I don’t pay too much attention to point-of-view when I’m reading. If a book is good, a book is good! But third-person omniscient POV—when a story’s narrator is detached from the action and able to hop into different character’s perspectives—can add a lot to the narration. It’s great for books of a wider scope that need a lot of world building. Here are 25 must-read examples of third person omniscient books.
Kids’ Books with Third Person POV
Frog and Toad are Friends by Arnold Lobel
Did you even have a childhood if you didn’t read at least one book about Frog and Toad?
Peter Pan by J.M. Barrie
“To live will be an awfully big adventure.”
The Book Thief by Marcus Zusak
This modern classic is narrated by Death. It tells the story of Leisal Meminger, a girl living in Holocaust-era Munich who discovers the power of books.
The Mixed-up Files of Mrs. Basil E. Frankweiler by E.L. Konigsburg
A Newbury Award-winning novel about Claudia and Jamie, siblings who run away from their suburban home to live at the Metropolitan Museum of Art.
Third Person Omniscient Books For Young Adults
Lord of the Flies by William Golding
Yes, you read this book in high school. But this tale of school-age boys stranded on a deserted island is worth a revisit, or to pass on to a young adult in your life. It’s a classic for a reason, and full of dark suspense and brilliant tension.
Gossip Girl by Cecily von Ziegesar
XOXO Gossip Girl! Von Ziegesar’s famous YA series follows a group of wealthy teens living in Manhattan’s Upper East Side neighborhood, wearing designer clothing, and getting in a lot of trouble.
The Diviners by Libba Bray
By turns a period drama, murder mystery, and fantasy novel, The Diviners will have you on edge of your seat the entire time you’re reading.
The Raven Boys by Maggie Stiefvater
The first book in Stiefvater’s Raven Cycle series follows Blue as she encounters The Raven Boys for the first time.
Little Women By Louisa May Alcott
Alcott’s classic tells the very much omniscient story of the March sisters as they navigate life and love.
Strange The Dreamer by Laini Taylor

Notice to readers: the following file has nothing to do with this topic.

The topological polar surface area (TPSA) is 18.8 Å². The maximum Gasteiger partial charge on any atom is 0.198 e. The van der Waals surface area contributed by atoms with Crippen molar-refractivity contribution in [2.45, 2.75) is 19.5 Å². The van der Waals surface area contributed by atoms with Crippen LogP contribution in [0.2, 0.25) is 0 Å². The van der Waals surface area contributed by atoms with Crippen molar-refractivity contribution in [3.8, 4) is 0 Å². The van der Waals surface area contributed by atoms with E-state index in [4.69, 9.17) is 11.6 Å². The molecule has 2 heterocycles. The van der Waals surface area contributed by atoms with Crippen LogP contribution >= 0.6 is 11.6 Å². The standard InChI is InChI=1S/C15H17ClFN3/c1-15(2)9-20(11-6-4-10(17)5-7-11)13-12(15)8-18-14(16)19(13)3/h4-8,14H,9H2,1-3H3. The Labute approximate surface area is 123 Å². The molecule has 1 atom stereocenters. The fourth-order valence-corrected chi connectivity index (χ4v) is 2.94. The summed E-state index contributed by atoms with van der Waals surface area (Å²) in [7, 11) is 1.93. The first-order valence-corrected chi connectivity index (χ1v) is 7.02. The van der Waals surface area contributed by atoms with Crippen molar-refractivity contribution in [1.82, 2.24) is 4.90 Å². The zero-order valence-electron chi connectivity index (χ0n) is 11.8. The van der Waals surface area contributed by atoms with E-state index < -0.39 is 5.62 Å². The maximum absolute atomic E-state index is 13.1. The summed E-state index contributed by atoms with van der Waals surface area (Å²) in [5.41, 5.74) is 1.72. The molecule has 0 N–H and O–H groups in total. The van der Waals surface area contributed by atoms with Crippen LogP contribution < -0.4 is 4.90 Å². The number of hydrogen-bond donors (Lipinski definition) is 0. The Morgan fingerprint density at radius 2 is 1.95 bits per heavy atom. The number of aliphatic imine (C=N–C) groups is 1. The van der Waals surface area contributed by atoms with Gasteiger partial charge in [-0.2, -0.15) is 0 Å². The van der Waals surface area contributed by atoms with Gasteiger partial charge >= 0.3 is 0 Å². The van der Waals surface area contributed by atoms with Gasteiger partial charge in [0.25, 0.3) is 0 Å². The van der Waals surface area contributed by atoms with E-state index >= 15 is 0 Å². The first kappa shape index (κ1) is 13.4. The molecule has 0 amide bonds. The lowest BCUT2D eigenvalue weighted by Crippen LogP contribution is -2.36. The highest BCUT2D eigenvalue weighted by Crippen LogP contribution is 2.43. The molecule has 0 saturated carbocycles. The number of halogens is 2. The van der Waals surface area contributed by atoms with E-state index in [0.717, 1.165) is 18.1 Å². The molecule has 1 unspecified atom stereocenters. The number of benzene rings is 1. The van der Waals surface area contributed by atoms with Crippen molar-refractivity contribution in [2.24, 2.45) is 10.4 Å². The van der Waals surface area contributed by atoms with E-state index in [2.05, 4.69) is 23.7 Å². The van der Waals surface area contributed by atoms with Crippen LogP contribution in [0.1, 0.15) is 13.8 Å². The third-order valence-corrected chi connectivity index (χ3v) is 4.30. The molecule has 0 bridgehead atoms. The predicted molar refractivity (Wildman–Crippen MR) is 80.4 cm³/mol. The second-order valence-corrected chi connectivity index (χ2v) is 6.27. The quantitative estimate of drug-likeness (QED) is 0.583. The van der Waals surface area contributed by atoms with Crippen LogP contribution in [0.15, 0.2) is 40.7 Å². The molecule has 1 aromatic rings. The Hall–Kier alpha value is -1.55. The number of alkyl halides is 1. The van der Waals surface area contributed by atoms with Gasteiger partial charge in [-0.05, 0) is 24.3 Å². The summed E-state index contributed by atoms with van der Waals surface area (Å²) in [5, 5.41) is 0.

Lazlo Strange is convinced the lost city of Weep is real, and he’s determined to find it.
Third Person Omniscient Books For Adults
The Mothers by Brit Bennett
Bennett cleverly deploys the third person omniscient perspective. The story is narrated by “the mothers” who observe high school senior Nadia Turner as, grieving her own mother’s suicide, she begins a troubled romance with the local pastor’s son, Luke.
Good Omens by Neil Gaiman and Terry Pratchett
Read the book before you watch the television series now streaming on Amazon Prime! Good Omens is a hilarious story about angels, demons, and the apocalypse.
Their Eyes Were Watching God by Zora Neale Hurston
First published in 1937, Their Eyes Were Watching God tells the life story of Janie Crawford, an African American woman growing up in Florida in the early 20th Century.
Beartown by Fredrik Backman
Beartown is a hockey town and, like most towns, it’s full of dark secrets. This is a serious, beautifully written, and timely novel.
Ripper by Isabel Allende
Lovers of crime fiction will adore Allende’s story of a teenage girl’s hunt for a violent killer on the streets of San Francisco.
A Game of Thrones by George R.R. Martin
Book one in Martin’s A Song of Ice and Fire series (you know, the one that inspired Game of Thrones) needs no introduction. It’s a great example of the third person omniscient narrative because it follows a ton of characters.
Crazy Rich Asians by Kevin Kwan
When Rachel Chu agrees to visit her boyfriend Nick Young’s family in Singapore, she has no idea how rich his family really is. Yeah, like, crazy rich.
Nine Perfect Strangers by Liane Moriarty
Nine people, one getaway at a luxury health resort. What could go wrong? In Liane Moriarty’s hands, an awful lot.
Everything I Never Told You by Celeste Ng
This beautiful story of grief reveals the things we don’t know about the ones closest to us. It follows the Lees, a Chinese American family in 1970s Ohio, whose “favorite daughter,” Lydia, turns up dead in a lake.
The Interestings by Meg Wolitzer
Six 15-year-olds meet at a summer camp for artistic types in the 1960s. The Interestings is about how their lives continue to separate and intersect over the next several decades.
The Lowland by Jhumpa Lahiri
Subhash and Udayan Mitra are brothers growing up in Calcutta when their lives deviate drastically.
Station Eleven by Emily St. John Mandel
This is the most touching, lyrical post-apocalyptic novel I’ve personally ever read. It’s about an acting troupe called The Traveling Symphony moving through Canada after a pandemic wipes out most of the world’s population.
A Wizard of Earthsea by Ursula K. Le Guin
Ursula K. Le Guin is a master of fantasy, and Earthsea is one of her most well-known novels. The first book in her six-volume Earthsea Cycle follows a powerful sorcerer named Ged.
Middlemarch by George Eliot
Interested in trying an old-school British classic? Middlemarch is described as “penetrating analysis of the life of an English provincial town during the time of social unrest prior to the Reform Bill of 1832, “told through the lenses of multiple characters.
Beloved by Toni Morrison
Morrison’s masterpiece tells the story of Margaret Garner, a woman who escaped slavery in Kentucky and fled to Ohio.
Want to get closer to the characters than third person omniscient books? Check out our list of books written in the second person.